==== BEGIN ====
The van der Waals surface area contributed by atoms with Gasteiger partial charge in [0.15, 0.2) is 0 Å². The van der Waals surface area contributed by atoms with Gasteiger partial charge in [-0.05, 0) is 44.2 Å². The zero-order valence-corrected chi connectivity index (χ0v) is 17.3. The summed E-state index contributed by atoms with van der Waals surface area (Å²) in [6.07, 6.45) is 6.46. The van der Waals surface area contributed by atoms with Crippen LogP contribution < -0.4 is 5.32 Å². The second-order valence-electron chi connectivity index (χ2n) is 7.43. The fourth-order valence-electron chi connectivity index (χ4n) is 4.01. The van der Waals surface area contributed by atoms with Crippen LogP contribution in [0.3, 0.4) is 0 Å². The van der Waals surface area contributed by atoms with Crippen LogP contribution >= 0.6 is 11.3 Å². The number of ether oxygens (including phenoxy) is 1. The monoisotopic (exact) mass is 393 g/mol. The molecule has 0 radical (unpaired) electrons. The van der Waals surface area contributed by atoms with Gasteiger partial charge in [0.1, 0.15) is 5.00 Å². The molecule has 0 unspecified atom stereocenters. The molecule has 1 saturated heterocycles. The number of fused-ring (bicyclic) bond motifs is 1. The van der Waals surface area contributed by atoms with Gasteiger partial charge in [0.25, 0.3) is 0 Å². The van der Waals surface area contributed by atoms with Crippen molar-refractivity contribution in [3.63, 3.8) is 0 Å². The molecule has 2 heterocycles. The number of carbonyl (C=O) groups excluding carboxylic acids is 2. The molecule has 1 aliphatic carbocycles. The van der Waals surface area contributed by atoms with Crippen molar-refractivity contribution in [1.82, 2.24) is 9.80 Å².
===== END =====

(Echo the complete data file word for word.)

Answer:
The van der Waals surface area contributed by atoms with Gasteiger partial charge in [0.15, 0.2) is 0 Å². The van der Waals surface area contributed by atoms with Gasteiger partial charge in [-0.05, 0) is 44.2 Å². The zero-order valence-corrected chi connectivity index (χ0v) is 17.3. The summed E-state index contributed by atoms with van der Waals surface area (Å²) in [6.07, 6.45) is 6.46. The van der Waals surface area contributed by atoms with Crippen LogP contribution < -0.4 is 5.32 Å². The second-order valence-electron chi connectivity index (χ2n) is 7.43. The fourth-order valence-electron chi connectivity index (χ4n) is 4.01. The van der Waals surface area contributed by atoms with Crippen LogP contribution in [0.3, 0.4) is 0 Å². The van der Waals surface area contributed by atoms with Crippen LogP contribution >= 0.6 is 11.3 Å². The number of ether oxygens (including phenoxy) is 1. The monoisotopic (exact) mass is 393 g/mol. The molecule has 0 radical (unpaired) electrons. The van der Waals surface area contributed by atoms with Gasteiger partial charge in [0.1, 0.15) is 5.00 Å². The molecule has 0 unspecified atom stereocenters. The molecule has 1 saturated heterocycles. The number of fused-ring (bicyclic) bond motifs is 1. The van der Waals surface area contributed by atoms with Gasteiger partial charge in [0.25, 0.3) is 0 Å². The van der Waals surface area contributed by atoms with Crippen molar-refractivity contribution in [3.63, 3.8) is 0 Å². The molecule has 2 heterocycles. The number of carbonyl (C=O) groups excluding carboxylic acids is 2. The molecule has 1 aliphatic carbocycles. The van der Waals surface area contributed by atoms with Crippen molar-refractivity contribution in [1.82, 2.24) is 9.80 Å².